Operations and Implementation
Within publicly funded Canadian healthcare there are defined pockets of clinical expertise aligned wit affiliated academic health care centres across the country. These geographic and clinical locations are often inaccessible to patients and families who live in rural and remote locations. Provincial and territorial jurisdictional and licensure boundaries create barriers in accessing services when the required clinical expertise does not exist within your area while "not all provinces pay for the same list of medical services and health-related benefits". Tele-Link Mental Health at the Hospital for Sick Children (Sickkids) in Toronto Canada has moved to a model of care for one of it's Telemedicine services that incorporates Public and Private Partnerships (P3) to reduce these barriers and allow patients to access services via technology regardless of their location within the country.
Tele-Link Mental Health has partnered with The Royal Bank of Canada and Cisco Canada to provide Psychiatric services to rural and remote indigenous populations spanning 2 provinces and 1 territory. Funding was provided to cover the clinical and technology required in providing capacity enhancement, education and direct clinical care to populations who have historically been excluded from these services. By funding direct clinical care from a national perspective Tele-Link has eliminated interprovincial billing requirements that are often partially or not successful at all, leaving the provider organizations unable to cover costs or ensure sustainability. In some instances such as "Quebec, which does not have a reciprocal agreement with any other province; you are required to pay for services up front and apply for a reimbursement".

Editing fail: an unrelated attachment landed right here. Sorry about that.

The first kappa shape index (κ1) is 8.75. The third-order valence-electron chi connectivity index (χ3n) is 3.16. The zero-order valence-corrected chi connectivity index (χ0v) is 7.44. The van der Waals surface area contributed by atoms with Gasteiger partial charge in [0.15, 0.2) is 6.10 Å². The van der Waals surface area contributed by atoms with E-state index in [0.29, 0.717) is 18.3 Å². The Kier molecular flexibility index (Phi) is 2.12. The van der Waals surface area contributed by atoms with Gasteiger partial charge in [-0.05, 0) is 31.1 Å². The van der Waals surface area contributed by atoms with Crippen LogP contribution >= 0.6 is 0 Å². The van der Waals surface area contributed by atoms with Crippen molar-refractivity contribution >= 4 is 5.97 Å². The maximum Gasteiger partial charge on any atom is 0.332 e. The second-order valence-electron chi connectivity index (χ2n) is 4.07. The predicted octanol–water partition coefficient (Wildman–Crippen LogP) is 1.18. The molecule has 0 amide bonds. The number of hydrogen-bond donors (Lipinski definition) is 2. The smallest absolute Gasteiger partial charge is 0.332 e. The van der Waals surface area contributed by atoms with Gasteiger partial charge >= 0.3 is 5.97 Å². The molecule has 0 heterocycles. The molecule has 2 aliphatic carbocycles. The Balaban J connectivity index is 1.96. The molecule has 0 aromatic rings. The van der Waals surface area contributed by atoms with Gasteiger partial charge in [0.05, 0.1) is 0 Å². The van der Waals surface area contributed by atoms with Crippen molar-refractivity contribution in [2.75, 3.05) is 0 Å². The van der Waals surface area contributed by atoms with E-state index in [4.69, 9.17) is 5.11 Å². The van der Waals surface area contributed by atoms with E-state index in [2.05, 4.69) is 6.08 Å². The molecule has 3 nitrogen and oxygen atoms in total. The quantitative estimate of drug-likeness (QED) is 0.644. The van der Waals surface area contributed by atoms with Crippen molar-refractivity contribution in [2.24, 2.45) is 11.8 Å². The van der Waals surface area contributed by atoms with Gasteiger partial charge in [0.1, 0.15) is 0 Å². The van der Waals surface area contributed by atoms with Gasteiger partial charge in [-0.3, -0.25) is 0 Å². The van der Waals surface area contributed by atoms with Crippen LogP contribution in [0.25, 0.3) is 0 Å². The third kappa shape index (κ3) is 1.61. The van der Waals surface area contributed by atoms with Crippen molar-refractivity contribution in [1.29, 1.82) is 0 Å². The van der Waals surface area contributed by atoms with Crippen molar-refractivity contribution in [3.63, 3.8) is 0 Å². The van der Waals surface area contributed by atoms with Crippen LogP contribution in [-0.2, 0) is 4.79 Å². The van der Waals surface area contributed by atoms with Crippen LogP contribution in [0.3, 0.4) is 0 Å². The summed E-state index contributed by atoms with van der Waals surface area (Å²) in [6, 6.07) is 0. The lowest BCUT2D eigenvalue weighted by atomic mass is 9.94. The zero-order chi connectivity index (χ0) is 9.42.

Through technology and bandwidth donations, rural and remote nursing stations now provide telemedicine locally in areas historically forced to med-vac all patients to larger southern healthcare facilities.
Tele-Link Mental Health, Telemedicine, Psychiatry
The Hospital for Sick Children
David Willis manages the clinical needs of the Brain and Mental Health Program at the Hospital for Sick Children in Toronto, Ontario Canada. Within the deparmtent of Psychiatry Willlis manages the Tele-Link Mental Health Program, Consultation Liaison Psychiatry, Ambulatory Psychiatry, Mental Health Access Program, Urgent Care Clinic, Collaborative and Transitional age clinics, Eating Disorders, Transgender Clinic, Young Families and Substance Abuse. He brings to this role over 20 years of clinical front line and management experience within the children’s mental health field.
Willis' role in video-based health care within SickKids provides strategic leadership in Telemedicine to over 60 clinics and departments as they develop and implement new programs, service agreements and external partnerships with the goal of connecting Sickkids expertise to those most in need of care. In addition, he provides clinical management for the unique revenue generating clinical programs under the Tele-Link Mental Health program that provides psychiatric assessments, education and capacity building within the children’s mental health sector provincially, nationally and internationally.
Willis is currently the President of the Board of the South Riverdale Community Health Centre, Chair of the Elizabeth Manson Awards, Chair of the Toronto Telemedicine Collaborative and participates in several provincial working groups in the area of Indingenous and Latency Age Mental Health Willis has a Post Baccalaureate Degree in Management and a Master’s in Business Administration/Health Care. For fun Willis coaches downhill racing and owns and operates an Apple farm close to Georgian Bay and Lake Huron.
Sunday, April 23
3:20 PM – 3:39 PM